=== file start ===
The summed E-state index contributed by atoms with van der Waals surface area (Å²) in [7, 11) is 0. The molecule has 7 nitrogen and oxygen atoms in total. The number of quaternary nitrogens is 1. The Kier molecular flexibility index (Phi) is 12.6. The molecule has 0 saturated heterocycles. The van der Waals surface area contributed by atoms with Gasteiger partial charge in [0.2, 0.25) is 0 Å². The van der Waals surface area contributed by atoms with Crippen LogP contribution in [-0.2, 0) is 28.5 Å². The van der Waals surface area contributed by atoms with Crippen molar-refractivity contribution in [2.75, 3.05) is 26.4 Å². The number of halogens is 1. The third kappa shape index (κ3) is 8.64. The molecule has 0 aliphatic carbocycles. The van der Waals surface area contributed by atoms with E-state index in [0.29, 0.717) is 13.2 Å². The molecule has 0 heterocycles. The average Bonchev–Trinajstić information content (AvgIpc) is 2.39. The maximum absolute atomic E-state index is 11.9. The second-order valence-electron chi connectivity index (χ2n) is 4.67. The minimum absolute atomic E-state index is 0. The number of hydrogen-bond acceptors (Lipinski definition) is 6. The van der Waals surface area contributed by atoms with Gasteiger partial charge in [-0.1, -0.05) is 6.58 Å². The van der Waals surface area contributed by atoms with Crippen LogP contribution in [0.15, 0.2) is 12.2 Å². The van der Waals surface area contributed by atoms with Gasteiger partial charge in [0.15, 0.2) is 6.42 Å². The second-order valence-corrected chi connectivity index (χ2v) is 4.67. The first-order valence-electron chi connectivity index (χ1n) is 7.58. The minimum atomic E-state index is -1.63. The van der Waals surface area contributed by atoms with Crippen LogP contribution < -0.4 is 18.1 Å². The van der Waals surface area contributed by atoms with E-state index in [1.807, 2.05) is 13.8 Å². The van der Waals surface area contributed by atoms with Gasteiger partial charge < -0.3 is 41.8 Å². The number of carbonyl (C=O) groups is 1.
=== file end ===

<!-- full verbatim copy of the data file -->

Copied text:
The summed E-state index contributed by atoms with van der Waals surface area (Å²) in [7, 11) is 0. The molecule has 7 nitrogen and oxygen atoms in total. The number of quaternary nitrogens is 1. The Kier molecular flexibility index (Phi) is 12.6. The molecule has 0 saturated heterocycles. The van der Waals surface area contributed by atoms with Gasteiger partial charge in [0.2, 0.25) is 0 Å². The van der Waals surface area contributed by atoms with Crippen LogP contribution in [-0.2, 0) is 28.5 Å². The van der Waals surface area contributed by atoms with Crippen molar-refractivity contribution in [2.75, 3.05) is 26.4 Å². The number of halogens is 1. The third kappa shape index (κ3) is 8.64. The molecule has 0 aliphatic carbocycles. The van der Waals surface area contributed by atoms with E-state index in [0.29, 0.717) is 13.2 Å². The molecule has 0 heterocycles. The average Bonchev–Trinajstić information content (AvgIpc) is 2.39. The maximum absolute atomic E-state index is 11.9. The second-order valence-electron chi connectivity index (χ2n) is 4.67. The minimum absolute atomic E-state index is 0. The number of hydrogen-bond acceptors (Lipinski definition) is 6. The van der Waals surface area contributed by atoms with Gasteiger partial charge in [-0.1, -0.05) is 6.58 Å². The van der Waals surface area contributed by atoms with Crippen LogP contribution in [0.15, 0.2) is 12.2 Å². The van der Waals surface area contributed by atoms with Gasteiger partial charge in [0.15, 0.2) is 6.42 Å². The second-order valence-corrected chi connectivity index (χ2v) is 4.67. The first-order valence-electron chi connectivity index (χ1n) is 7.58. The minimum atomic E-state index is -1.63. The van der Waals surface area contributed by atoms with Crippen LogP contribution < -0.4 is 18.1 Å². The van der Waals surface area contributed by atoms with E-state index in [1.807, 2.05) is 13.8 Å². The van der Waals surface area contributed by atoms with Gasteiger partial charge < -0.3 is 41.8 Å². The number of carbonyl (C=O) groups is 1.